posted on Dec, 31 2011 @ 04:17 PM
Originally posted by kawika
This law would certainly be found unconstitutional if tested in court. Court can not test it though until someone is arrested. No one has standing
to bring it until they use it.
This is not true. In fact, the section of NDAA 2012 that has so many rightfully concerned is not, as so many disingenuous legislators who voted for
it are stating, "extending any new authorities" to the federal government. It is true that the NDAA sections 1021 and 1022 of the act do not
"extend any new authorities" and is merely codifying into legislation what has all ready been held by the courts.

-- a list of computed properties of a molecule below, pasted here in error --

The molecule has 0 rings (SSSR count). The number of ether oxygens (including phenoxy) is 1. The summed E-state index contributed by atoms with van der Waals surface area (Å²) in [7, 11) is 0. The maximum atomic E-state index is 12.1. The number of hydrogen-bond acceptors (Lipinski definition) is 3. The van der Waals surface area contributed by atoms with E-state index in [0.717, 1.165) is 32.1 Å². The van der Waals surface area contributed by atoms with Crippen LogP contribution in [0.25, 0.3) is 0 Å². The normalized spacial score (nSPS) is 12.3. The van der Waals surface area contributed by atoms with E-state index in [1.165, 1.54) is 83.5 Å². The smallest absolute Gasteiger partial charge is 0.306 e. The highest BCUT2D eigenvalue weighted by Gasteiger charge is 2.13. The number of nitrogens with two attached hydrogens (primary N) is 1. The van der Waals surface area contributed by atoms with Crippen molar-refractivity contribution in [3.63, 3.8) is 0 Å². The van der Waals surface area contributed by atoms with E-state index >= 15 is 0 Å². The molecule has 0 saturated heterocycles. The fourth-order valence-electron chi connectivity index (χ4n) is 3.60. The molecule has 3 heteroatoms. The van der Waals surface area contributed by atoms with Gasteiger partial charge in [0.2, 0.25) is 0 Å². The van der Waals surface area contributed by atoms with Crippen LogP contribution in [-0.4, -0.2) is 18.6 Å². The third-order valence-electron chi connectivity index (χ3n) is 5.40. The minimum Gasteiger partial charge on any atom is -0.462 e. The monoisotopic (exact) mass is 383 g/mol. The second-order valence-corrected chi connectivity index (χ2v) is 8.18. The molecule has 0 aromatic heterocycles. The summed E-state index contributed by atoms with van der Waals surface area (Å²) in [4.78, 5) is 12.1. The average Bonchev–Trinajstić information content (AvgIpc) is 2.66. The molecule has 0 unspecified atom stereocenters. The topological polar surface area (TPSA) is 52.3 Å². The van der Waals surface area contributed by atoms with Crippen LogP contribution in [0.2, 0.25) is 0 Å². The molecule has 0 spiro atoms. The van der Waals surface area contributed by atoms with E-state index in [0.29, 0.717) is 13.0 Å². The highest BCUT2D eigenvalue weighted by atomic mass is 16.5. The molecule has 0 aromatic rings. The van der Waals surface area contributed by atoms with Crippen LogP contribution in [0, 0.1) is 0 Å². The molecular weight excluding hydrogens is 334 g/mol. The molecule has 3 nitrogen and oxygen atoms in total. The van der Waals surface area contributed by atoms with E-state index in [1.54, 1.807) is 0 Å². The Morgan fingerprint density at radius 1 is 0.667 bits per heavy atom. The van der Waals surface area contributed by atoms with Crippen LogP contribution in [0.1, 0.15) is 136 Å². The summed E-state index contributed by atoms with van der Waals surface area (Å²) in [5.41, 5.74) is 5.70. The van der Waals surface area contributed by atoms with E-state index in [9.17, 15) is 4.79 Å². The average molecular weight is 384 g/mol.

In Rumsfeld v Padilla
, on September 8th of 2005,
The Fourth Circuit Court of Appeals
held that the federal government
had the authority to hold Padilla without any charge or trial, as an "enemy combatant". The 4th Circuit ruling has never been heard by the Supreme
Court because the issue became moot when then President Bush transferred Padilla from Guantanamo Bay to the United States to be charged and held for
It was Padilla's lawyer who filed a Writ of Habeas Corpus on Padilla's behalf that got the issue in the courts to begin with. So it is just not
true that this portion of the 2012 NDAA cannot be challenged. It can be and it will be.